This year’s events have been unprecedented. In the first three months,
- We’ve endured one natural disaster after another – in Australia, New Zealand and Japan
- People in the middle east have galvanised to fight bloody battles against tyranny and oppression in the hope of creating a better future
- The west has agreed to air strikes against Libya, that are likely to crescendo into a war and we’re left perplexed about the blatant hypocrisy and neglect of other countries who could do with similar support
- We’re mired in a political system that appears more interested in partisan politics, egos and hyperbole than it is in good governance and building a sustainable future.
The last circumstance is most concerning – because it’s local, visible and therefore most likely to stir our unease and fuel anxiety.
In a year such as this we need steady hands at the tiller. We need leadership that acknowledges the difficulties we’re facing, normalises our fears and anxieties and provides us with hope for the future. And this is not forthcoming!
What we see instead from our political leaders are unseemly insults thrown from all sides. We see divisive and unnecessary fear mongering. We see a tolerance of the intolerable – and it is NOT Ok.
The placards carried by right wing extreme groups last Monday in front of Parliament House were scary. They reminded me of similar placards I too often saw in the US when I lived there. Placards carried by people who, frankly, were not educated enough to think rationally on their own and were prone to easy manipulation by others with vested interests in a particular right wing agenda; people who could be galvanised and fuelled by rampant rhetoric and increasingly loud and urgent voices.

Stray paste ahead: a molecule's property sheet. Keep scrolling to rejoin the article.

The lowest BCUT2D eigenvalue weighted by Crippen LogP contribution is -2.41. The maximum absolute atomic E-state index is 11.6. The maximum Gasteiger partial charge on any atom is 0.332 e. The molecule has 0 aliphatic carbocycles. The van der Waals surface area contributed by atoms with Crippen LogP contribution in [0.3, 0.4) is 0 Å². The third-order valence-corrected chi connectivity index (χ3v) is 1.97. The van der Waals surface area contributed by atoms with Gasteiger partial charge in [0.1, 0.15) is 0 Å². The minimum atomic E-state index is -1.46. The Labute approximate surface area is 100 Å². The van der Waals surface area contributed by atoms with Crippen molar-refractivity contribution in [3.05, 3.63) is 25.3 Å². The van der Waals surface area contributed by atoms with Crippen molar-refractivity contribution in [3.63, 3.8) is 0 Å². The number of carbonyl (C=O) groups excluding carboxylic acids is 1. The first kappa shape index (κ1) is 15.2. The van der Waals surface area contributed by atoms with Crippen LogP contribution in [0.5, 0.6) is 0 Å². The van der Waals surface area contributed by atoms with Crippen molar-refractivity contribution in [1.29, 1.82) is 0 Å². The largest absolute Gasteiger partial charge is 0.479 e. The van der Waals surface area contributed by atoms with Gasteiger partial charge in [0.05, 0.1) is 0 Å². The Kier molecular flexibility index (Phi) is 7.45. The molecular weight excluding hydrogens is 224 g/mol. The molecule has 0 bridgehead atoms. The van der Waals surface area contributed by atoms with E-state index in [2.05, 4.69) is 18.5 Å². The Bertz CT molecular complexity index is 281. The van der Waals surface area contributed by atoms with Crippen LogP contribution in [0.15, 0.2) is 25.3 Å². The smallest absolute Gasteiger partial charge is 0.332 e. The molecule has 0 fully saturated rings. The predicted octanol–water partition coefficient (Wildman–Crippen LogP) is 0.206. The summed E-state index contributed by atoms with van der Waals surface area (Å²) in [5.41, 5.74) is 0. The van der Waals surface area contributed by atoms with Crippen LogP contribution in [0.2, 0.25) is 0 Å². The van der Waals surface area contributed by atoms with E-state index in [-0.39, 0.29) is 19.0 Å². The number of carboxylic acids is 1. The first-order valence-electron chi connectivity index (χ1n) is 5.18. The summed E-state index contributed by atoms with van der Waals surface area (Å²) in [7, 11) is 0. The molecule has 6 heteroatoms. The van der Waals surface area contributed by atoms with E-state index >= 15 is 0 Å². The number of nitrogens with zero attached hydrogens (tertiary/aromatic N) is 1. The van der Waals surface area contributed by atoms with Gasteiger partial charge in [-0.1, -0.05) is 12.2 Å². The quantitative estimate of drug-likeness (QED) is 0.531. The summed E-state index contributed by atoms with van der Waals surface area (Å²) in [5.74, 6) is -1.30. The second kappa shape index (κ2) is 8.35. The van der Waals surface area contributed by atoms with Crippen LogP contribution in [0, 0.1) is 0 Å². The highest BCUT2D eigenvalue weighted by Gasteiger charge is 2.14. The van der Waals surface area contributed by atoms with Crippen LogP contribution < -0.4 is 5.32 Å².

It’s unnerving for me to see similar tactics here. The opposition leader is fuelling the fear campaign – the analysts suggest this is a deliberate ploy to unnerve the independents and prompt them to remove their support from the government – but frankly, the motivation is irrelevant.
We’re all connected, which means at some level we’re all impacted by the environment we’re in. Some people I know are working on a daily basis in the middle of a political system that is full of urgent crises that are created by our politicians desire to stay in power rather than govern. Some are working in organisations that have direct and regular contact with people in the countries affected by the natural disasters. Some are just working hoping that they can make a difference and are seeing their efforts come to nothing.
Australia right now needs people who can remind us of the values, concerns and commitments we share. We need people to put us in touch with our basic good, and the things that connect us rather than divide us. We need leaders who can help us notice that the world is basically good, safer than it feels, and that our contribution does make a difference.
We’re not getting this leadership from the people we’ve elected to lead so it’s up to us to step up to the role. It’s up to us to deliberately move beyond the divisive role modelling we witness daily and make an effort to draw people closer.
Now is the time to show that you’re paying attention to people and care about them and their needs more than the latest urgent demand on their time. Now is the time to let people know that you see them, value them and their contribution and that we can collectively make the world a better place.